I learned Go when I was 15 years old and played a lot in my teens and early twenties. I am a 5, 6 or 7 Dan amateur player, depending on the country. My biggest success was probably taking 2nd place at the US Go congress open tournament in 1998.

I became interested in computer Go as an undergraduate in my home country of Austria, through my supervisor. This was around 1985. I have stayed with the topic ever since, doing a Diploma thesis, a PhD and a few postdocs, before getting my current job.

What’s Monte Carlo?

Most people with any interest at all in computer Go know that the strongest programs these days use a ‘Monte Carlo’ algorithm, but many people don’t know much more about it than that.

Could you briefly explain where the term Monte Carlo came from and what it means in this context?

The term Monte Carlo refers to an affluent suburb of Monaco which is famous for its Casino. Monte Carlo methods use statistics collected from randomized simulations as a way to analyze complex systems which are too hard to ‘solve’ by other means.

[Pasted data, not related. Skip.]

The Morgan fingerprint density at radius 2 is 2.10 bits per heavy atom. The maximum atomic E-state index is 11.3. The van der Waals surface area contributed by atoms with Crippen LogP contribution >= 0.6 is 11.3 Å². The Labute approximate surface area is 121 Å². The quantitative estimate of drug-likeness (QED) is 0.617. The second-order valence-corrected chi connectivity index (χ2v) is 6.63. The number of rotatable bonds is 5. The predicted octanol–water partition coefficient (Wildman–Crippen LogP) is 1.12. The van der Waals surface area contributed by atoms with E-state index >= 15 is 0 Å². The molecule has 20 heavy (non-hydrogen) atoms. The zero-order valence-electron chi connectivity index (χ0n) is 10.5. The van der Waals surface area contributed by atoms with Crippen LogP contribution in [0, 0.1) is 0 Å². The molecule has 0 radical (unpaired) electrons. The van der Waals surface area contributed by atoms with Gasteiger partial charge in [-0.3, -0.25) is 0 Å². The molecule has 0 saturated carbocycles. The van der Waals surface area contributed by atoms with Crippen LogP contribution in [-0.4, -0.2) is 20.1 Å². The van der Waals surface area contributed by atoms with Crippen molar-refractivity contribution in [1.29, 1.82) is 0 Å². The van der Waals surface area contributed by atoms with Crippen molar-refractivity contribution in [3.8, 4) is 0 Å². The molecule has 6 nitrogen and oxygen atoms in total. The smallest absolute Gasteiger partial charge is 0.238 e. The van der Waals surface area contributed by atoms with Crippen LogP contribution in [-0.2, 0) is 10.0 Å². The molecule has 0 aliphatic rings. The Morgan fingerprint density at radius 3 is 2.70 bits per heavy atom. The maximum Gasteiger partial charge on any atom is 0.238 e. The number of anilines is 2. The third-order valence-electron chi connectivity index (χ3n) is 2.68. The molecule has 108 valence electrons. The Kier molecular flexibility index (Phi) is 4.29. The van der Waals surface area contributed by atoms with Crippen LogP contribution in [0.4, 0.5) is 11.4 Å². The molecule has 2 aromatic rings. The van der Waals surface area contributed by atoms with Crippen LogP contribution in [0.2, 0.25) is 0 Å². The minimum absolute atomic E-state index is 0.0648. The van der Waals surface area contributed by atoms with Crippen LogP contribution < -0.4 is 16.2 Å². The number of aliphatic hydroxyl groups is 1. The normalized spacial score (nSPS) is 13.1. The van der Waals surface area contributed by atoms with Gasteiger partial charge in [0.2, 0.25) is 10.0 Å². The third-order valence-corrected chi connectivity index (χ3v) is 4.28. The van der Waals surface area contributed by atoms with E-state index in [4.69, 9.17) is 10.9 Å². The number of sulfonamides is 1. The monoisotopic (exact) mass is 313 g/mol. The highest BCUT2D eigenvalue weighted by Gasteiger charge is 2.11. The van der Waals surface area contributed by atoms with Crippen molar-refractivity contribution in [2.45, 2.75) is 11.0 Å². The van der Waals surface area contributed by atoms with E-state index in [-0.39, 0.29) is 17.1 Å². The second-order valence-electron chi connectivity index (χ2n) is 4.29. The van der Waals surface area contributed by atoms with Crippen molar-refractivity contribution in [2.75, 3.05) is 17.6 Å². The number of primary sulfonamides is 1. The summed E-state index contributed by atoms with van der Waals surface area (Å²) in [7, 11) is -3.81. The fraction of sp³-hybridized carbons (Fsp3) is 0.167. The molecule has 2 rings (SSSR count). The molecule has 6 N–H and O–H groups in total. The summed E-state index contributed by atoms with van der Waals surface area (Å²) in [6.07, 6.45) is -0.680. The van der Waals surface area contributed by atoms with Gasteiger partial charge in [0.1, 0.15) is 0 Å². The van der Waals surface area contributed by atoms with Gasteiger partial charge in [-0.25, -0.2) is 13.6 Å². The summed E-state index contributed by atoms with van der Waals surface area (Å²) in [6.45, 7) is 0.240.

They were first developed for nuclear physics and atomic bomb research in the 1940s. Nowadays they are very widely used, but their application to games such as Go took off just a few years ago.

Now that computers are powerful enough, Monte Carlo methods are used across a wide variety of disciplines.

For example, I’ve used them at work to help with risk analysis. It’s often difficult to explain to people why this approach works though, because it seems so counterintuitive at first.

Do you have a good analogy to explain how a large enough number of random simulations can provide a useful answer to a question?

Statistical sampling, which is at the core of Monte Carlo methods, is a very powerful technique.

For example, think about opinion polls. Any single random person who you ask about their opinion may be completely crazy, but if you ask one thousand people, who are carefully selected to represent the overall population, then you get quite a good idea of the general mood and can use that to make informed decisions.

This is why we keep getting more and more of those pesky phone calls doing surveys at dinner time!

How computer Go programs improved

It’s been more than five years since UCT (an extension of Monte Carlo search) was first applied to Go, but the strongest programs were still at the kyu level not that long ago (at least on 19×19 boards).

In contrast, the strongest programs these days are dan level and they seem relatively sharp, even in tactical situations.